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Updated: June 19, 2013 12:21 IST

Checks by flying squads hit business, say traders

    K. Lakshmi
    Aloysius Xavier Lopez
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The iron and steel trading hub in Sembudoss Street, George Town, is receiving fewer customers in the recent weeks.
The iron and steel trading hub in Sembudoss Street, George Town, is receiving fewer customers in the recent weeks.

Traders are concerned about their business getting hit due to the checks conducted by the flying squads formed to enforce the model code of conduct.

In the past 10 days, the sale of iron and steel products has reduced by 50 per cent as traders and customers are apprehensive of carrying huge sums of cash, said sources in the Mannady market.

Besides customers from the city, many retail traders from other parts of the State visit the area to make purchases. S. A. Azeez, Secretary of South India Iron and Hardware Merchants Association, said

“We sell iron that is used in building construction and making household products such as cots.”

As most of the purchase is done in bulk, the customers would carry a minimum of Rs.3 lakh to Rs.4 lakh in cash. One tonne of building material costs Rs.38,000 and a customer would need to buy 7-10 tonne for construction. Except for regular customers, traders do not entertain payment by cheque, he said.

In a check held recently, Rs.4 lakh was seized from an employee of a road contractor near Red Hills.

R.Pio Sernando, a road contractor, said that Rs.4 lakh was being taken to the site on Poonamallee High Road to pay transporters.

“The officials seized the money and took it to Tiruvallur tahsildar. Though I gave documents supporting transactions and work order, the officials did not return the cash. They asked me to file petition at the Collectorate and said they had been asked only to seize money,” he said.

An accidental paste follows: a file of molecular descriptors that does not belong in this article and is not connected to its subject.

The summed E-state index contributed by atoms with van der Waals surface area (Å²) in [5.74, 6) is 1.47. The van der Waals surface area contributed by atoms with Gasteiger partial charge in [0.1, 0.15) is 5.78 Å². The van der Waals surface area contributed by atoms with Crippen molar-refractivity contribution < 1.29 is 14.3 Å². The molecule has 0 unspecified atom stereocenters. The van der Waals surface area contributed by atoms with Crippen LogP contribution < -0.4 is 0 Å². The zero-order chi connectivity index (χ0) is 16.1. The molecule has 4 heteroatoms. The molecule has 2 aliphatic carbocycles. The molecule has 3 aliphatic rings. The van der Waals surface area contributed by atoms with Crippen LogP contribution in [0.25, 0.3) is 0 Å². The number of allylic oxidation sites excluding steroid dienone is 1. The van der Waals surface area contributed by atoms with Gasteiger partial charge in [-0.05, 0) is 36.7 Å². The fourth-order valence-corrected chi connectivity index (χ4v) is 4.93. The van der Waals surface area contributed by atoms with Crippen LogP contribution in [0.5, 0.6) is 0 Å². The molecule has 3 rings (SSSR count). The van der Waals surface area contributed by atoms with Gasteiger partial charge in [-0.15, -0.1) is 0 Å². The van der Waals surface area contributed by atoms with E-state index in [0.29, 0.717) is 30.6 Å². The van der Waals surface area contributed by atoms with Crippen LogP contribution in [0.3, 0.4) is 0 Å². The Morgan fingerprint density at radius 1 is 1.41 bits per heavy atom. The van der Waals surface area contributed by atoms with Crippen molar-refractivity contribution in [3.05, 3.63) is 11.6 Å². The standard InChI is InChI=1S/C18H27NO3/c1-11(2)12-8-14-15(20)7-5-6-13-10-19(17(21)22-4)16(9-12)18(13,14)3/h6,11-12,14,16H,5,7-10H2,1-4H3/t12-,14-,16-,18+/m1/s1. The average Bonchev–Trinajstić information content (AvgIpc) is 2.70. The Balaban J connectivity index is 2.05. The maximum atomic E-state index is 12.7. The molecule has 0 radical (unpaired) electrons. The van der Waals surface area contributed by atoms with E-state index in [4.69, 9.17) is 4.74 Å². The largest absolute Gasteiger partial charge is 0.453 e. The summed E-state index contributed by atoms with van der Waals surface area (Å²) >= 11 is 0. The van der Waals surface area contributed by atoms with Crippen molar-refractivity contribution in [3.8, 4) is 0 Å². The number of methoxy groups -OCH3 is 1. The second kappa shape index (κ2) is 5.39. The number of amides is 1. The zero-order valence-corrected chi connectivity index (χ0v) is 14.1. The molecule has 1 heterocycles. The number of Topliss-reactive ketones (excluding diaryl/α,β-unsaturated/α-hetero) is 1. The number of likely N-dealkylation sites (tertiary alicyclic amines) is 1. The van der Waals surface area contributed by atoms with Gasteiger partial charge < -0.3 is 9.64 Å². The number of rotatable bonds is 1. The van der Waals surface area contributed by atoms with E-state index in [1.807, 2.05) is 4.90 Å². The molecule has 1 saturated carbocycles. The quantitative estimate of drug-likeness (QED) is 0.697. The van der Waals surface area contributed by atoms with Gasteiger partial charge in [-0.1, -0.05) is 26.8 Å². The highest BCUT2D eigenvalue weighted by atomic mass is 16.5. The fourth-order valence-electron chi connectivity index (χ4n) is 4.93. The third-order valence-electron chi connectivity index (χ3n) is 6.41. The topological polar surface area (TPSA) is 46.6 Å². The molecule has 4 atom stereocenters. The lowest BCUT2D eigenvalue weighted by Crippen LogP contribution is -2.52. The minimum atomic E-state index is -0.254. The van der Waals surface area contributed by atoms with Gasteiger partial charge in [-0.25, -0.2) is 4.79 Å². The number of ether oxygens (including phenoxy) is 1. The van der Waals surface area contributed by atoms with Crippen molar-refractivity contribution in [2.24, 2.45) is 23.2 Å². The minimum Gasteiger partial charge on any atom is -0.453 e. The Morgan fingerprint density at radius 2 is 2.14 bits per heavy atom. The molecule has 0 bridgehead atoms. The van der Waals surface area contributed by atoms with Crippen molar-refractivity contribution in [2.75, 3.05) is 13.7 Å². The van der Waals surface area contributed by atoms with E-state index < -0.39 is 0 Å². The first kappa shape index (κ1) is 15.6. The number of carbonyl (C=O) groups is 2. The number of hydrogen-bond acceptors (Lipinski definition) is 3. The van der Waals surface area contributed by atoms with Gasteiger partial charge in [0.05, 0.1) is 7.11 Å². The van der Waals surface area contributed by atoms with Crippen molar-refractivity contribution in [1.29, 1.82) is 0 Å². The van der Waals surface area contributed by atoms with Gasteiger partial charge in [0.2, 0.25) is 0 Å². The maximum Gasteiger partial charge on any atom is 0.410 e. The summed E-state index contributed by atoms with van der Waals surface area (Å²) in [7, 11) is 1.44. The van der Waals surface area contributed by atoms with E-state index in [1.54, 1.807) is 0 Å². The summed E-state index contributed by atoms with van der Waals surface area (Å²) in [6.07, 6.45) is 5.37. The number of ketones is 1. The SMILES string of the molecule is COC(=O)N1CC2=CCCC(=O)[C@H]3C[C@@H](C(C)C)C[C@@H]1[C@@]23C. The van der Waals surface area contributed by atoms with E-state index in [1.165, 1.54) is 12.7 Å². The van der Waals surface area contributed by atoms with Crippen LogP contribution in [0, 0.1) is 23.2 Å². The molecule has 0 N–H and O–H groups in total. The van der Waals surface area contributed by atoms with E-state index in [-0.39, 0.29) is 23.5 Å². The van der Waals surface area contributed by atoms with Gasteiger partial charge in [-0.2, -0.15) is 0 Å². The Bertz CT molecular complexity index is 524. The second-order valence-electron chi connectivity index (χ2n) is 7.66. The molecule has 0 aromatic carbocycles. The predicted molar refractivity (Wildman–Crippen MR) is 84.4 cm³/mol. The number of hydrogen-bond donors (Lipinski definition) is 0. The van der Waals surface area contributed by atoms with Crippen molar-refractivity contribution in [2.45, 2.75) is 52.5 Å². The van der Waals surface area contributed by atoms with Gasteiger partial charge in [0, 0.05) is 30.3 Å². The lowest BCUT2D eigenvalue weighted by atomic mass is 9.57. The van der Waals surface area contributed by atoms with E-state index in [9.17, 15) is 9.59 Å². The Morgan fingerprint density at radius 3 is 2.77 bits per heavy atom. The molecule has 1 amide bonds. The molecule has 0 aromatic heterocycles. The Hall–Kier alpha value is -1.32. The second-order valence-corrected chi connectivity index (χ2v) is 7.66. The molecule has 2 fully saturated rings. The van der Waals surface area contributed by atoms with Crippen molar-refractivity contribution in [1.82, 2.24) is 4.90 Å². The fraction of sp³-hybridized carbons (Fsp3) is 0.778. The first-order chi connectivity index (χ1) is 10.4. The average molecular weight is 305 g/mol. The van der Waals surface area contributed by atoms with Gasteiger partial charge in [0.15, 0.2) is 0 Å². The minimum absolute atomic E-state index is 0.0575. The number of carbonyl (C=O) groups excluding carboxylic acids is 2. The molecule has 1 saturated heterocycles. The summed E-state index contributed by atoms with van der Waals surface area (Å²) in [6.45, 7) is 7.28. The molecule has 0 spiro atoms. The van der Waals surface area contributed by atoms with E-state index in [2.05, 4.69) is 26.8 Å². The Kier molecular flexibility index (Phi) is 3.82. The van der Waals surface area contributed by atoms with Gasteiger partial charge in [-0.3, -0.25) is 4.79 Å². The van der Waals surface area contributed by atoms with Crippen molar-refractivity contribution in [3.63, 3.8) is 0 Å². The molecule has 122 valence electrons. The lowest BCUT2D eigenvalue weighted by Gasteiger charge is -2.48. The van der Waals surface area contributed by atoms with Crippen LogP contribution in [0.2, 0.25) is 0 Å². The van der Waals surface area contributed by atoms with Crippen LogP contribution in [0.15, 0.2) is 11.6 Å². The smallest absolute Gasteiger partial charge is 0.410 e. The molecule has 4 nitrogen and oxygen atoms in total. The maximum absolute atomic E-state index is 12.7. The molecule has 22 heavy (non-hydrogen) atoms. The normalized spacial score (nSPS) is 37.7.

The banks are also not willing to give a letter on cash withdrawals, he added. Mr. Sernando has approached the Madras High Court regarding the issue.

K. Mohan, State general secretary of Tamil Nadu Vanigar Sangagalin Peramaippu, said that the daily transactions of many small traders have been affected. The authorities concerned must clarify about the documents that need to be carried.

Members of Tamil Nadu Vanigar Sangankalin Peravai have also represented to the Chief Electoral Officer about the problems faced by the traders.

J. Prasad Davids, advisor to Southern India Chamber of Commerce, said that many people shift their residences or move to other towns during this time of the year. Transporters are also hesitant to move belongings owing to fear of harassment.

District Election Officer and Chennai Corporation Commissioner D. Karthikeyan said each flying squad in the city screens around 100 vehicles daily.

“We book cases under two provisions. If the person is unable to produce documents, the case is transferred to Income Tax department. If the cash is found to be for enticing voters, we register case under election offences.”


Aloysius Xavier LopezJune 28, 2012

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